Skip to main content

International Baccalaureate

**Please note: Connecting Waters Charter School is neither advertising nor advocating these resources, their links, suggested materials, opinions, or beliefs. Keep in mind that restrictions apply to what materials may be purchased with public funds. Your ES can provide you with further clarification of which resources are acceptable for instructional funds purchasing.

The concept behind the International Baccalaureate (IB) model of education originated among the "international schools". It was developed to fill what was seen as a need for a rigorous, academically challenging education approach for students worldwide. The IB model is considered holistic in that it addresses a student’s social, emotional, cultural, physical, as well as academic aspects.

IB learning activities are considered developmentally appropriate for students in their corresponding program levels. There are three levels available: the Primary Years Programme (PYP) for ages 3-12, the Middle Years Programme (MYP) for ages 11-16, and the Diploma Programme (DP) for ages 16-19. The three programs are related but independent. Enrollment in the lower levels is not required for success in the Diploma Program. IB is also offered at "United World" colleges in several locations throughout the world. Students are provided a cultural experience as part of their total education program.

The IB level program that is probably most familiar is the Diploma Programme (DP). The DP provides excellent preparation for university level studies. Upon successful completion, a student receives the IB diploma which is recognized and honored at universities throughout the world. The two-year DP program is designed for highly motivated secondary students. The academically challenging DP is a liberal arts program which contains additional courses that are unique to IB. Those unique IB courses include "theory of knowledge" (interdisciplinary coursework), "CAS" (150 hours in creative-, action-, and community service-related endeavors), and an in-depth study into an area of interest to the student.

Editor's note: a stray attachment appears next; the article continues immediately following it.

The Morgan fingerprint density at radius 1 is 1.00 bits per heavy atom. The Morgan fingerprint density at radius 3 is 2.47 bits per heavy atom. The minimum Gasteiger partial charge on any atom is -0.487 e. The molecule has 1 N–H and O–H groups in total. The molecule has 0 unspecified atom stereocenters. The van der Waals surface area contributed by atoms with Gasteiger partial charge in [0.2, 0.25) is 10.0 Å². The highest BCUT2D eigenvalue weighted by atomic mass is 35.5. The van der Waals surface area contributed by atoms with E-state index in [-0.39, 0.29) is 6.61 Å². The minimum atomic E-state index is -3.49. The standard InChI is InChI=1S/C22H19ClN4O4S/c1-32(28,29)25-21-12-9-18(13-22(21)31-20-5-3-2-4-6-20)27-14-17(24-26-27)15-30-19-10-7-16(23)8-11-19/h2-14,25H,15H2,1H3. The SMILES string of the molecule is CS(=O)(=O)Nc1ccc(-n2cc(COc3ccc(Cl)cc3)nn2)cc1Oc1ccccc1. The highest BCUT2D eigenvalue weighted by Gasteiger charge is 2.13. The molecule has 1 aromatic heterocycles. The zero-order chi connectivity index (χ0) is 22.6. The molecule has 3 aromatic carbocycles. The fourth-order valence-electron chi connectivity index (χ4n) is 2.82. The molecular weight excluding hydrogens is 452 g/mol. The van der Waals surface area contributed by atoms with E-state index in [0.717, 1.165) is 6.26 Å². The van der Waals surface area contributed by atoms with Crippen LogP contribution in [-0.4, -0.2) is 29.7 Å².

There are currently over 600 active IB schools in more than 80 countries throughout the world. In order to be recognized as IB, a school must be approved by the International Baccalaureate Organization (IBO). IB approved schools have demonstrated their ability to provide a high quality standardized IB program for the student population they will serve. In order to maintain their accreditation, schools must adhere to the strict IB guidelines. The highly qualified and specially trained IB instructors are allowed some flexibility within the standardized IB scope and sequence, teaching methodology, and student assessment strategies.

IB schools are communities of active learners in which education and knowledge are highly valued. The comprehensive, interdisciplinary IB curriculum provides traditional academic subjects as well as courses in the arts, foreign languages, physical education, business, technology, personal and social development, etc. The IB approach is believed to encourage the development of good work habits, productivity, self-discipline, social responsibility, and excellent oral and written communication skills. Students are encouraged towards inquiry, critical thinking, reflection, and risk-taking. Due to IB's global worldview, students move toward open-mindedness, intercultural/global awareness, and a deeper understanding and care of others.

Additional Resources:

For additional information: contact International Baccalaureate North America (IBNA), 7501 Wisconsin Avenue, Suite 200 West Bethesda, Maryland 20814 USA; Phone: +1 301-202-3000; Fax: +1 301-202-3003

Email: ibid@ibo.org

International Baccalaureate Organization (IBO): info@ibo.org

Website of International Baccalaureate Organization